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Residents Urged to Phone Into West Nile Hotline

The summer's first samples of the virus has been detected in Suffolk County.

As the summer season enters into full swing, the risk of contracting mosquito-borne infections, like West Nile virus, dramatically increases. To reduce harm to residents, the Suffolk County Department of Health Services is urging residents to call in to the West Nile hotline.

So far this summer, the virus has been identified in a crow in Northport and in a sample mosquito pool test in Islip.

Residents are asked to call in to the Department of Health Services’ Public Health Hotline at (631) 787-2200, Monday through Friday between 9 a.m and 4 p.m. if they spot dead birds in their community. Calls made during non-business hours may be left on the phone answering machine.

“Although most people experience no symptoms from West Nile virus,” said Dr. James Tomarken, commissioner of the SCDHS, "some people will develop severe symptoms including high fever, headache, neck stiffness, stupor, disorientation, coma, tremors, convulsions, muscle weakness, vision loss, numbness and paralysis. The symptoms may last several weeks, and neurological effects may be permanent,” he said.

Birds that are prone to being bit by infected mosquitoes that could indicate the presence of the virus in a given area include crows, blue jays, hawks, falcons, owls, exotic or unusual bird species. If a resident spots a dead bird of the mentioned kinds, or peculiar circumstances such as die-offs of multiple birds, they are urged to take action from a safe distance by calling in the sighting.

West Nile virus was first detected in Suffolk County in 1999. It is estimated that 20 percent of those who become infected will develop some form of West Nile illness. Mild symptoms include fever, headache, body aches and occasionally a skin rash and swollen lymph glands.  It can lead to West Nile encephalitis or meningitis with severe symptoms including high fever, muscle weakness, stupor and disorientation. 

Since 2001, when the first human case of West Nile virus was identified in Suffolk County, there have been nearly four dozen human cases and several deaths attributed to the disease.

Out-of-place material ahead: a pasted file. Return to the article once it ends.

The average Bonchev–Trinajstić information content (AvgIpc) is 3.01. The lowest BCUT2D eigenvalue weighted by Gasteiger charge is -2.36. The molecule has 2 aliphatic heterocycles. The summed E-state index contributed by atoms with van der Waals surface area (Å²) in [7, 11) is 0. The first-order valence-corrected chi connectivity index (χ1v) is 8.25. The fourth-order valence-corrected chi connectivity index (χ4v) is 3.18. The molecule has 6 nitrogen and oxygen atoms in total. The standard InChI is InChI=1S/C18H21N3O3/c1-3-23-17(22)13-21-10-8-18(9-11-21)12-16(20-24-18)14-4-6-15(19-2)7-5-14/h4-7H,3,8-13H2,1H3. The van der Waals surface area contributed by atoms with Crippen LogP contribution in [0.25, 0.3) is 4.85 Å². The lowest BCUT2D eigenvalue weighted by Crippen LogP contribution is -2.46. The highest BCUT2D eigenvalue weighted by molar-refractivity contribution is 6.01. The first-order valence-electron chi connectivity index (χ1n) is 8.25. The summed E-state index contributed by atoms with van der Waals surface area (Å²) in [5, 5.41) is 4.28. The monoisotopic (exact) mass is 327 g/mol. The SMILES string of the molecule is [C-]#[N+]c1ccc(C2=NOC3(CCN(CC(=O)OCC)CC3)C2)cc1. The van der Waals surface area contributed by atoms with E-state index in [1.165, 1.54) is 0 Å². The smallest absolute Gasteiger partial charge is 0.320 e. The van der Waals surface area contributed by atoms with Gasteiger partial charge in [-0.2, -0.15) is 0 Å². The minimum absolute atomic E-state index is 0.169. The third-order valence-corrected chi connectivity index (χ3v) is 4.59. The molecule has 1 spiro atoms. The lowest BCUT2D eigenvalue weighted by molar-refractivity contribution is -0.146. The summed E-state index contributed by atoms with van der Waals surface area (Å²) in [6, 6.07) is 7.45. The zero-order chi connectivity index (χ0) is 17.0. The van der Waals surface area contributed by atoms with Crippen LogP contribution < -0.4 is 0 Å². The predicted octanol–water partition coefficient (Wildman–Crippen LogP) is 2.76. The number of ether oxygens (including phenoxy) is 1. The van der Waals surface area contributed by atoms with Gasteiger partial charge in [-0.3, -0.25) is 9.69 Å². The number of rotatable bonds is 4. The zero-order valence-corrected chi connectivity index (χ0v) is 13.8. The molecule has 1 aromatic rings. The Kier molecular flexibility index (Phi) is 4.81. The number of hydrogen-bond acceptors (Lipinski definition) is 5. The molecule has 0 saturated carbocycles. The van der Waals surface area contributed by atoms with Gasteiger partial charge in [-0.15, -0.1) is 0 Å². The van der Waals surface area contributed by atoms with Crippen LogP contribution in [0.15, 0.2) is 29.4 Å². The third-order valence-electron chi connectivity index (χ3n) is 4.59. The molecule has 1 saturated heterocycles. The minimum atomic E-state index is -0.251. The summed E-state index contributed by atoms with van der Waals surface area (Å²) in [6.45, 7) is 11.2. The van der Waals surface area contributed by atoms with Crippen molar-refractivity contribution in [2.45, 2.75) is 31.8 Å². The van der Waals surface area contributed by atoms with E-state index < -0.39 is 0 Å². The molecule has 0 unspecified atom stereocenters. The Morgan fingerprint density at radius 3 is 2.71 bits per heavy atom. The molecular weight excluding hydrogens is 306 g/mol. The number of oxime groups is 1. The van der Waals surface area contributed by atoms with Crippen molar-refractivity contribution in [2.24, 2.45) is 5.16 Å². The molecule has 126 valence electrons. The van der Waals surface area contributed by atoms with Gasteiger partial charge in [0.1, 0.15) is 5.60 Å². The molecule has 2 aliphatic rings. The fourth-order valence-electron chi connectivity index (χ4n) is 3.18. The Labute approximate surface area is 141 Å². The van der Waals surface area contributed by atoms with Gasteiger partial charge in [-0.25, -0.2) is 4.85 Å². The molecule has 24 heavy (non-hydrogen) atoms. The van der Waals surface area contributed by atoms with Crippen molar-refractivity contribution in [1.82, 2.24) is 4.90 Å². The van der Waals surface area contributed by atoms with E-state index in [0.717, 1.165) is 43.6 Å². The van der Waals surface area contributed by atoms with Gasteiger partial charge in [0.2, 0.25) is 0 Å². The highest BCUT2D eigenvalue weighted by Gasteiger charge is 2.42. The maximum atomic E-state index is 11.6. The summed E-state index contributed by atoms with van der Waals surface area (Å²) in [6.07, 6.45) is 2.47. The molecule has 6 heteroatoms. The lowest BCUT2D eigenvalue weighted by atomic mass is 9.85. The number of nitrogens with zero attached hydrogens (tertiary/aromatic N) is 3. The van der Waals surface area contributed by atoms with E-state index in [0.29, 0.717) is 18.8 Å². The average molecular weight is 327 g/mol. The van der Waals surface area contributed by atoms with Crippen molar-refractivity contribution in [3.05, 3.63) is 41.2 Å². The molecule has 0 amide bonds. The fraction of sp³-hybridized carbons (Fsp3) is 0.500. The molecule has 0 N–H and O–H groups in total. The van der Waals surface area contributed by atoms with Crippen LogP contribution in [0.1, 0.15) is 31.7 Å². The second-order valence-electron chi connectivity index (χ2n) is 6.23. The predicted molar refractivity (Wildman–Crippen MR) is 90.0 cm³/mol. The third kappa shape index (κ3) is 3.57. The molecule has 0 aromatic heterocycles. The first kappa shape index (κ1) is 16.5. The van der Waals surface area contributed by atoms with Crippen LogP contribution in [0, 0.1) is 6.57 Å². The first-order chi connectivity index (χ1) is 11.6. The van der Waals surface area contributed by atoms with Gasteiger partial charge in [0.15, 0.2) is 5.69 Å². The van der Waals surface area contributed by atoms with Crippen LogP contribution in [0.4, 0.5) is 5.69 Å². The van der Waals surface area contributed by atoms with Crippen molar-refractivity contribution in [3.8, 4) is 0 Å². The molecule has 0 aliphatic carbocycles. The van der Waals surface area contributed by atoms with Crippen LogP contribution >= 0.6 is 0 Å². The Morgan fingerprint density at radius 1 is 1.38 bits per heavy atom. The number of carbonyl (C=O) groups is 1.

In addition to spotting dead birds that may be carrying the disease, residents are encouraged to take precautions to avoid being bitten by mosquitoes by making sure windows and door screens do not have holes and tears, trimming overgrown bushes and making sure that stagnant water does not accumulate in bird baths, empty flower pots, abandoned tires or chair cushions. Dump water in children’s pools immediately after use and avoid going outdoors from dusk to dawn – peak mosquito-biting hours.  Residents who do go outside at these times of day should wear shoes, socks, long pants and a long-sleeved shirt.  Insect repellent containing DEET has been proven to be most effective at reducing mosquito bites, assuming they are applied according to manufacturer’s instructions.

For further information on West Nile virus, visit the Department of Health Services’ web site at www.suffolkcountyny.gov/health or call (631) 853-3055.

ElliotU July 12, 2012 at 04:05 AM
The problem with telling people to avoid mosquitoes, this summer, is akin to telling a person about to jump into a pool, not to get wet. I have never seen as many biting bugs out there. I use insect repellent, long pants and have still gotten bitten. The counties need to start mass spraying and do it soon
Jam Girl July 12, 2012 at 11:17 AM
Riiight, let the government spray us with toxic chemicals designed to kill and risk untold numbers of people getting cancer/sick from the spraying, just so 1 elderly person doesnt contract this disease?
Nanci e. LaGarenne July 12, 2012 at 01:30 PM
my friend uses a natural spray in a blue bottle called Buddah Nose. Repels Mosquitos with natural oils. Safe.
ElliotU July 12, 2012 at 01:53 PM
I have been using 100% deet for many years. The problem is that the moquito population seems to be so great that its not working. I even did one better .I went to home depot and bought a moquito defogger and sprayed my entire yard. Its supposed to work for a month. Nothing!!!! I got three bites while gardening.
ElliotU July 12, 2012 at 01:54 PM
There have not been any studies to suggest that the spraying the counties have done in past years have caused any elevation in cancer rates.

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